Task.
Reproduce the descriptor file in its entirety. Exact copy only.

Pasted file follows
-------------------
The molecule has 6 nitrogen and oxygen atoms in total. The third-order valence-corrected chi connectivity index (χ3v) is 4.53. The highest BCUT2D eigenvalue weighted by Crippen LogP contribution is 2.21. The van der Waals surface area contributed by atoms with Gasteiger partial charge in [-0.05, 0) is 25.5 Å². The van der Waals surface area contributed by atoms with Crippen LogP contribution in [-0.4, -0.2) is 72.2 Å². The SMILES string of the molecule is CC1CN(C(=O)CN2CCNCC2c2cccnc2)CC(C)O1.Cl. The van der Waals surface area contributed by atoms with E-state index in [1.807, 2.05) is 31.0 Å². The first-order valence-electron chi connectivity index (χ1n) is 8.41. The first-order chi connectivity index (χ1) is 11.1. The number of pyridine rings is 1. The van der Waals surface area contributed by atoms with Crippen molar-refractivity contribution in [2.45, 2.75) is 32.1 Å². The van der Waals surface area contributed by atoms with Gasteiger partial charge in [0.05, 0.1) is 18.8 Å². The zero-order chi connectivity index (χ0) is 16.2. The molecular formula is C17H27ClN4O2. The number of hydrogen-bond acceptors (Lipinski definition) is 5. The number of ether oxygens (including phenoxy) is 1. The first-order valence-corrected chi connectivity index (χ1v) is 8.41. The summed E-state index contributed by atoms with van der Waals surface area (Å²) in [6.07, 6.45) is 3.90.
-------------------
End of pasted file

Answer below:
The molecule has 6 nitrogen and oxygen atoms in total. The third-order valence-corrected chi connectivity index (χ3v) is 4.53. The highest BCUT2D eigenvalue weighted by Crippen LogP contribution is 2.21. The van der Waals surface area contributed by atoms with Gasteiger partial charge in [-0.05, 0) is 25.5 Å². The van der Waals surface area contributed by atoms with Crippen LogP contribution in [-0.4, -0.2) is 72.2 Å². The SMILES string of the molecule is CC1CN(C(=O)CN2CCNCC2c2cccnc2)CC(C)O1.Cl. The van der Waals surface area contributed by atoms with E-state index in [1.807, 2.05) is 31.0 Å². The first-order valence-electron chi connectivity index (χ1n) is 8.41. The first-order chi connectivity index (χ1) is 11.1. The number of pyridine rings is 1. The van der Waals surface area contributed by atoms with Crippen molar-refractivity contribution in [2.45, 2.75) is 32.1 Å². The van der Waals surface area contributed by atoms with Gasteiger partial charge in [0.05, 0.1) is 18.8 Å². The zero-order chi connectivity index (χ0) is 16.2. The molecular formula is C17H27ClN4O2. The number of hydrogen-bond acceptors (Lipinski definition) is 5. The number of ether oxygens (including phenoxy) is 1. The first-order valence-corrected chi connectivity index (χ1v) is 8.41. The summed E-state index contributed by atoms with van der Waals surface area (Å²) in [6.07, 6.45) is 3.90.